|US4980774 *||Feb 23, 1990||Dec 25, 1990||Magnascreen Corporation||Modular flat-screen television displays and modules and circuit drives therefor|
|US5059962 *||Sep 22, 1989||Oct 22, 1991||International Business Machines Corporation||Display system|
|US5185602 *||Apr 10, 1989||Feb 9, 1993||Cirrus Logic, Inc.||Method and apparatus for producing perception of high quality grayscale shading on digitally commanded displays|
|US5455600 *||May 27, 1993||Oct 3, 1995||Microsoft Corporation||Method and apparatus for mapping colors in an image through dithering and diffusion|
|US5548305 *||Jan 9, 1992||Aug 20, 1996||Microsoft Corporation||Method and apparatus for displaying color on a computer output device using dithering techniques|
|US5649083 *||Apr 15, 1994||Jul 15, 1997||Hewlett-Packard Company||System and method for dithering and quantizing image data to optimize visual quality of a color recovered image|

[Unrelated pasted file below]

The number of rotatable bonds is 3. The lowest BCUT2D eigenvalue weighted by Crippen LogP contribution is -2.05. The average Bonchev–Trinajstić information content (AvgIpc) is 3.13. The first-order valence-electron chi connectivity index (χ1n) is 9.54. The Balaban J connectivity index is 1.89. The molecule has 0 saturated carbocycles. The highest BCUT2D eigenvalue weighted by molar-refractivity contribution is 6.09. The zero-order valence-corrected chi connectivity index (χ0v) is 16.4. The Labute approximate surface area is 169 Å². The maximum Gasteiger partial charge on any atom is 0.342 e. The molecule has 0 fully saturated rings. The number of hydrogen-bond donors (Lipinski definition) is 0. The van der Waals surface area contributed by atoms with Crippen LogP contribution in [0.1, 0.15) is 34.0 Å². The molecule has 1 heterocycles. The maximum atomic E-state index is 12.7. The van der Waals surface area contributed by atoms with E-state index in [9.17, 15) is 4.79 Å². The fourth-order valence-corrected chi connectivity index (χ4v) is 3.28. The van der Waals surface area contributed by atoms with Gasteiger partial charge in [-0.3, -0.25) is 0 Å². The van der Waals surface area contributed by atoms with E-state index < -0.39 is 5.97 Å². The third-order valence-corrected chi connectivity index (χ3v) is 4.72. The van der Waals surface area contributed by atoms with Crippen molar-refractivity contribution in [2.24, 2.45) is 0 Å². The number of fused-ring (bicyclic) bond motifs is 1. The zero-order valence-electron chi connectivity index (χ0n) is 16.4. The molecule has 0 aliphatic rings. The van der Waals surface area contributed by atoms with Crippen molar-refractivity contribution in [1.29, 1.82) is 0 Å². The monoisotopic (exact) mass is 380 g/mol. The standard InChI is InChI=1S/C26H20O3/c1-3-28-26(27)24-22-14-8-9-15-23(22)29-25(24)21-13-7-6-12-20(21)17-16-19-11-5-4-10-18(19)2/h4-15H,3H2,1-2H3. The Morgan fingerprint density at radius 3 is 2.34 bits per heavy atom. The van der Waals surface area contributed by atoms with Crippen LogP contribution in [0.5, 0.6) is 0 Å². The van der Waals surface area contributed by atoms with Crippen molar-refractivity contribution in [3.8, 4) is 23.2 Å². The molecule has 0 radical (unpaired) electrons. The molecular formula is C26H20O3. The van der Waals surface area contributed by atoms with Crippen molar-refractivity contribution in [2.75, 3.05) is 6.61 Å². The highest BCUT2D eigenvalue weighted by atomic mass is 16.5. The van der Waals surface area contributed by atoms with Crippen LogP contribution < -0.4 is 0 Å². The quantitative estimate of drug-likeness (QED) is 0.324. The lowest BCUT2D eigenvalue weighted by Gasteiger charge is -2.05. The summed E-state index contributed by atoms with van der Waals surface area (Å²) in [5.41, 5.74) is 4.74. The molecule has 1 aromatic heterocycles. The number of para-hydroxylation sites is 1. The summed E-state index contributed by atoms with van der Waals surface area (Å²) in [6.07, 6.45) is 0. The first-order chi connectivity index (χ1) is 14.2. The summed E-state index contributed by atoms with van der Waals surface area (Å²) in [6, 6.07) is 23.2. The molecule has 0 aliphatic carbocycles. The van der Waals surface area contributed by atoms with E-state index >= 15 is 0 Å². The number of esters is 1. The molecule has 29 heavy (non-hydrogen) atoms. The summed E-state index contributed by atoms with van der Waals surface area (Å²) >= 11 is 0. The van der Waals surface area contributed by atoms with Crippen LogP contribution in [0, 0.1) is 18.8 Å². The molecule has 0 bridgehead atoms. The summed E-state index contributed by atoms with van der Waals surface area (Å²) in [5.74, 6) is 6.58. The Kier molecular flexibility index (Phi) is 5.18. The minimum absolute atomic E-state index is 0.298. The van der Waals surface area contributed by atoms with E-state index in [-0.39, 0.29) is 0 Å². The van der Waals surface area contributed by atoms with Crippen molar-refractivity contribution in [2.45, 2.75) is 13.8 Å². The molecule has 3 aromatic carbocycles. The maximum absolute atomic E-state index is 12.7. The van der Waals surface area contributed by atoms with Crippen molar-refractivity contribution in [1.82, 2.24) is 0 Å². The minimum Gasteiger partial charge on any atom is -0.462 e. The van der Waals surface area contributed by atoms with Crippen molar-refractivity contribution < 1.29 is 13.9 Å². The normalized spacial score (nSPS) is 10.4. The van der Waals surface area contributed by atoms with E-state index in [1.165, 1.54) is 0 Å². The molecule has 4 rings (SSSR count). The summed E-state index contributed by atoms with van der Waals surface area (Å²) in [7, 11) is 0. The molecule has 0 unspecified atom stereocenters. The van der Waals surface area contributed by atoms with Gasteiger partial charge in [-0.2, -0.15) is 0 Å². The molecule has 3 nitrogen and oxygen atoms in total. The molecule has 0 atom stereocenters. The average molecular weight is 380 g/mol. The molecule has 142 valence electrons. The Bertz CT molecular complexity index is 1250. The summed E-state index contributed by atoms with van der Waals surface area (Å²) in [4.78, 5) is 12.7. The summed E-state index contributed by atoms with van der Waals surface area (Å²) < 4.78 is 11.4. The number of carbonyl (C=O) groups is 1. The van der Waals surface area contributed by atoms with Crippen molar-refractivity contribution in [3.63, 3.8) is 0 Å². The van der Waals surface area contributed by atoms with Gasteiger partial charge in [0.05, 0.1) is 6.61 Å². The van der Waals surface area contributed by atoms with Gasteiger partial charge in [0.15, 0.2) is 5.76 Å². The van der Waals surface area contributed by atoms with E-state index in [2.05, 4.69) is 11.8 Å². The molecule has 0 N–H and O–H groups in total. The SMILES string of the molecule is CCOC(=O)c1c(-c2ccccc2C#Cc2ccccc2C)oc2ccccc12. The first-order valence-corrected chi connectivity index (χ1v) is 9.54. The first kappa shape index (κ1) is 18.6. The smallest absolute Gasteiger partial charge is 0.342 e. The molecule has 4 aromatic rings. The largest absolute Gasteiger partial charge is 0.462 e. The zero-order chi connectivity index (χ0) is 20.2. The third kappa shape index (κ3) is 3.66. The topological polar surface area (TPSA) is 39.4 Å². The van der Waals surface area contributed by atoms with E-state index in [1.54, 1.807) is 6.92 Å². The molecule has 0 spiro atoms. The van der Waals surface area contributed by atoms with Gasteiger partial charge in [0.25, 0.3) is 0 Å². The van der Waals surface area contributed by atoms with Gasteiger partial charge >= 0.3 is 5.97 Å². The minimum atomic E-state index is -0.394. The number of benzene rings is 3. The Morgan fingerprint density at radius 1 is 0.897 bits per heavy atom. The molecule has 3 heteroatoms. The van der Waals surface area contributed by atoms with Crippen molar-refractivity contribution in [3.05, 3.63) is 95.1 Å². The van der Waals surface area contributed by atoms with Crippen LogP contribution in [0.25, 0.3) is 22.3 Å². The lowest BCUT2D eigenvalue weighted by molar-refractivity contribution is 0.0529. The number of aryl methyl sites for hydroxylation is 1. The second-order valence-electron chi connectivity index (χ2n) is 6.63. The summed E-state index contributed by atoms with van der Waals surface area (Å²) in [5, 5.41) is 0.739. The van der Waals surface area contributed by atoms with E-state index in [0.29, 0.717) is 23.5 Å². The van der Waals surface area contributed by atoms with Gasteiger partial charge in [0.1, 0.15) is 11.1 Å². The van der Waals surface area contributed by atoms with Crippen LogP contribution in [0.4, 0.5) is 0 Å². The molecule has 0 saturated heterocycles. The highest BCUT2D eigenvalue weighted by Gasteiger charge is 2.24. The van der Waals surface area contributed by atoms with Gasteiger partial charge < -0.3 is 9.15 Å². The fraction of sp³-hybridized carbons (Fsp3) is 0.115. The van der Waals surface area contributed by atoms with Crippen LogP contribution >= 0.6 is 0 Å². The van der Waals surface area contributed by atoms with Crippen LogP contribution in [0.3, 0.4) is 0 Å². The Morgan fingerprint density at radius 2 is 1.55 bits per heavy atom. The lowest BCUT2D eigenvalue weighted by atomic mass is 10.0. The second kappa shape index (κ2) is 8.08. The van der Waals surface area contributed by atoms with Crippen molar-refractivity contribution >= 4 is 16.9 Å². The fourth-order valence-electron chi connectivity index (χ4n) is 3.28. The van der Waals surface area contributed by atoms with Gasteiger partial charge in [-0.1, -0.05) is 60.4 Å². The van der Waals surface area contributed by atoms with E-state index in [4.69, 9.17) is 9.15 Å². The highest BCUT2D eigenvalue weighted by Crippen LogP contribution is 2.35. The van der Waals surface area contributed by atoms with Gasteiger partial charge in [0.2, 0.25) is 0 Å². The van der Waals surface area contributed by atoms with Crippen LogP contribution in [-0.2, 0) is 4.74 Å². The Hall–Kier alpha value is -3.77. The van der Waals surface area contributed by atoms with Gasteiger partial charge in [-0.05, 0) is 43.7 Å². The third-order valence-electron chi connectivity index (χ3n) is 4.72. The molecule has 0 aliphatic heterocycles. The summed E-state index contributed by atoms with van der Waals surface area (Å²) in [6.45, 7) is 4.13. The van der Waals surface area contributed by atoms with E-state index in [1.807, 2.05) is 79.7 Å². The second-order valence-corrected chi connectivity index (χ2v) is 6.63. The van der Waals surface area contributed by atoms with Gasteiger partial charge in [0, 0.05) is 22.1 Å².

|US5734369 *||Apr 14, 1995||Mar 31, 1998||Nvidia Corporation||Method and apparatus for dithering images in a digital display system|
|US5748163 *||May 17, 1993||May 5, 1998||Cirrus Logic, Inc.||Dithering process for producing shaded images on display screens|
|Citing Patent||Filing date||Publication date||Applicant||Title|
|US6108122 *||Apr 27, 1999||Aug 22, 2000||Sharp Kabushiki Kaisha||Light modulating devices|
|US6198469 *||Jul 1, 1998||Mar 6, 2001||Ignatius B. Tjandrasuwita||“Frame-rate modulation method and apparatus to generate flexible grayscale shading for super twisted nematic displays using stored brightness-level waveforms”|
|US6219838 *||Aug 24, 1998||Apr 17, 2001||Sharewave, Inc.||Dithering logic for the display of video information|